But it was the drop in cost of doing whole-genome genotyping on microarrays produced by Santa Clara, California-based Affymetrix, now absorbed into Thermo Fisher Scientific, and San Diego-based Illumina that enabled companies like DeCode Genetics and also Mountain View, California-based 23andMe to envision a market where people would pay to have their DNA analyzed in return for reports on ancestry and health, allowing them to aggregate large amounts of valuable data.

As the price of arrays plummeted, Family Tree DNA and NatGeo moved their services over to chips, and DeCode, 23andMe, and later Ancestry entered the market, the latter becoming a market leader and driving new customer acquisition with massive spending on advertising. By the end of the 2010s, roughly 30 million people had taken one of these tests, right before a drop-off in sales caused the largest players to slim down.

"I wasn't surprised by the news," said Linda Avey, a co-founder of 23andMe, of the recent restructuring at her former company. "The level of expensive advertising has been insane here in the US," she said. "Those [customer acquisition costs] are not a sustainable model."

Avey, who originally had the idea of offering whole-genome genotyping to the public while working at Affymetrix in the mid-2000s, left 23andMe in 2009, and recently co-founded, which aims to deliver genomic insights to populations in South Asia. Rather than going directly to customers though, has partnered with Naryana Health, an Indian speciality hospital network, to reach users.

"We're pursuing a very different model by partnering with hospitals," said Avey. "It's more business-to-business-to-customer."

One factor that might be on the minds of entrenched players, like 23andMe, Avey said, is how much they are willing to invest to grow their databases now that kit sales have tapered off.

"Does selling more kits really add value to the companies from a genetics research angle?" Avey said. "Or have they hit a point of diminishing returns, especially as it relates to SNP data, which doesn't allow for discovery of new mutations?"

"Remember that 23andMe was never in the consumer genomics business, they were in the data aggregation business," noted Insitome's Wells. "They created a database that should in principle allow them to do what they promised, which is to improve people's health through genomic testing," he said. "They've got 10 million people in their database now," Wells said. "If you can't do it with 10 million, it can't be done."

Wells agreed that as far as medical genetics is concerned, health systems are best poised to escort participants through that experience. He pointed out that consumer genomics products are often given as gifts around the holidays, and people receiving them often don't know what to make of the various carrier screening reports they unlock when they log in to an online service.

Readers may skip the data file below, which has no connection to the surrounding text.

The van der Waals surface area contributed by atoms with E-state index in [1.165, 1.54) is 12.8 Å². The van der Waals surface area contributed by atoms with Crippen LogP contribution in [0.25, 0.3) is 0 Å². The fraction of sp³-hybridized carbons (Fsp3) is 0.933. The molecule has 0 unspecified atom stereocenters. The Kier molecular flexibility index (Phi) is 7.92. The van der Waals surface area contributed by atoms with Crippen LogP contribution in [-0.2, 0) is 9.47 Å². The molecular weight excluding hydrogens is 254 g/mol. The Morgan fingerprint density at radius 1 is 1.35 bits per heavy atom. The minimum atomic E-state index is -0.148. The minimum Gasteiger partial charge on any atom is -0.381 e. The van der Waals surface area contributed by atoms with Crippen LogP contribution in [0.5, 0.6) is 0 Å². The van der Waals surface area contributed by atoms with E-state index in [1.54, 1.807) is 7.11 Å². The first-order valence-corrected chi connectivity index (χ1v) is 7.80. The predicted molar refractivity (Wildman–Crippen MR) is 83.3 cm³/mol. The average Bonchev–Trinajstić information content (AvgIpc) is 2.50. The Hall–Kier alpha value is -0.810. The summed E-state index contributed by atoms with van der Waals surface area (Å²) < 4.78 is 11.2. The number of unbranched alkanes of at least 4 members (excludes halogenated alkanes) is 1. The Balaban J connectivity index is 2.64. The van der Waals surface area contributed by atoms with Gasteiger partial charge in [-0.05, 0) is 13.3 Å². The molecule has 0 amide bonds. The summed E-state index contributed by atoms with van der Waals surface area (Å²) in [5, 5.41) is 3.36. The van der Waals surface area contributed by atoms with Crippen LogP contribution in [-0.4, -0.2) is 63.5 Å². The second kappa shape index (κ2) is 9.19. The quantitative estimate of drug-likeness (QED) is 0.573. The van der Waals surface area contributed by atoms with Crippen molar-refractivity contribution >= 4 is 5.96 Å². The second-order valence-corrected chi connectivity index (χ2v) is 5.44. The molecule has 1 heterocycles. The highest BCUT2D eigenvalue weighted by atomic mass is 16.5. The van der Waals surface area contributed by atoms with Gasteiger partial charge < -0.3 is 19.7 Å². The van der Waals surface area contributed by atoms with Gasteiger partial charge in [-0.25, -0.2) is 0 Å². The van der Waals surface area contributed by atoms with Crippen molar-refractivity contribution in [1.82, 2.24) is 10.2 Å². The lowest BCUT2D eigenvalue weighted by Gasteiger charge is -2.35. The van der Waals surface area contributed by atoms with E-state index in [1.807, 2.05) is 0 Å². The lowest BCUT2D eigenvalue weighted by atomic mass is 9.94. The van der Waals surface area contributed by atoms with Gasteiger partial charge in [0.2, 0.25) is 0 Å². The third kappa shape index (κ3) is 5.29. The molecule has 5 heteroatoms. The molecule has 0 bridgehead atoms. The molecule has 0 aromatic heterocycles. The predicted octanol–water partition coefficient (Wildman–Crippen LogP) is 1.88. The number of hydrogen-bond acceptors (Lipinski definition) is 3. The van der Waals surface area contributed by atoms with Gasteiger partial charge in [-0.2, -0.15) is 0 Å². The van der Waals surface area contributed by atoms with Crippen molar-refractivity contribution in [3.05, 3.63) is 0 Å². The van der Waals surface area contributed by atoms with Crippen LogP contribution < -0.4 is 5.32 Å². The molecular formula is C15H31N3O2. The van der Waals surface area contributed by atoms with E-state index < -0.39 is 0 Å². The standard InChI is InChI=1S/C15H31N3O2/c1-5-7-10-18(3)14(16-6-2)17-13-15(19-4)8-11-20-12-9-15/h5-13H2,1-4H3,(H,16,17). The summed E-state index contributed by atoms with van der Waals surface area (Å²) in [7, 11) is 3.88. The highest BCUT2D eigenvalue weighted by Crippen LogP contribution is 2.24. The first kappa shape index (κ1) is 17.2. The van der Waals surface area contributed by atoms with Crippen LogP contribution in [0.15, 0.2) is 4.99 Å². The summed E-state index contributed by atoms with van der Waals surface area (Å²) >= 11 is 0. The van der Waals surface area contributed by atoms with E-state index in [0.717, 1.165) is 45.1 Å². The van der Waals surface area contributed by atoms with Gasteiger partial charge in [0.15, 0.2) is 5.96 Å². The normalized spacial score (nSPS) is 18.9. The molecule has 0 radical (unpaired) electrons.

Yet while all eyes are on health with new health applications launched by Ancestry and MyHeritage within the past year Wells said that people shouldn't count out ancestry as a market driver. The question is not so much whether companies can deliver, but if they want to spend more to reach more customers.

"For the recreational side, ancestry is still the killer app," said Wells. "The question becomes if you are in the industry, how do you get more people to buy kits?" he said. "I don't think that pumping more money in on the marketing side is going to do it." He noted that if all the market required was more advertising dollars to keep kit sales churning, the major providers would just allocate more for marketing.

"They would have upped their marketing budgets and would still be selling lots of kits," he said.

David Mittelman, a former CSO at Family Tree DNA, also hinted that companies might have actually achieved their aims to grow their databases to a desirable size and are now, "letting off the gas" once they achieved those numbers.

"They aren't trying to build an infinite database, they want to build a database that's big enough to answer interesting questions," said Mittleman, who currently serves as CEO of Othram, a Houston, Texas-based forensic genomics company. "Not only are they beginning to saturate the early adopter market, but what's the motivation to keep growing?" asked Mittelman. "23andMe already has 10 million in their database. What will happen if they have 20 million?"

If these companies actually don't need more data, there is less motivation for them to invest in reaching new customers, he maintained. "Maybe this was the plan all along," said Mittelman. "Who is to say that anyone wanted to build a 30 million person database? Maybe they thought they just needed 10 million people."

For their part, major providers have promised to continue offering customers new products. 23andMe spokesperson Andy Kill said the company sees "a lot of room for innovation" going forward and that the firm will provide updates later this year.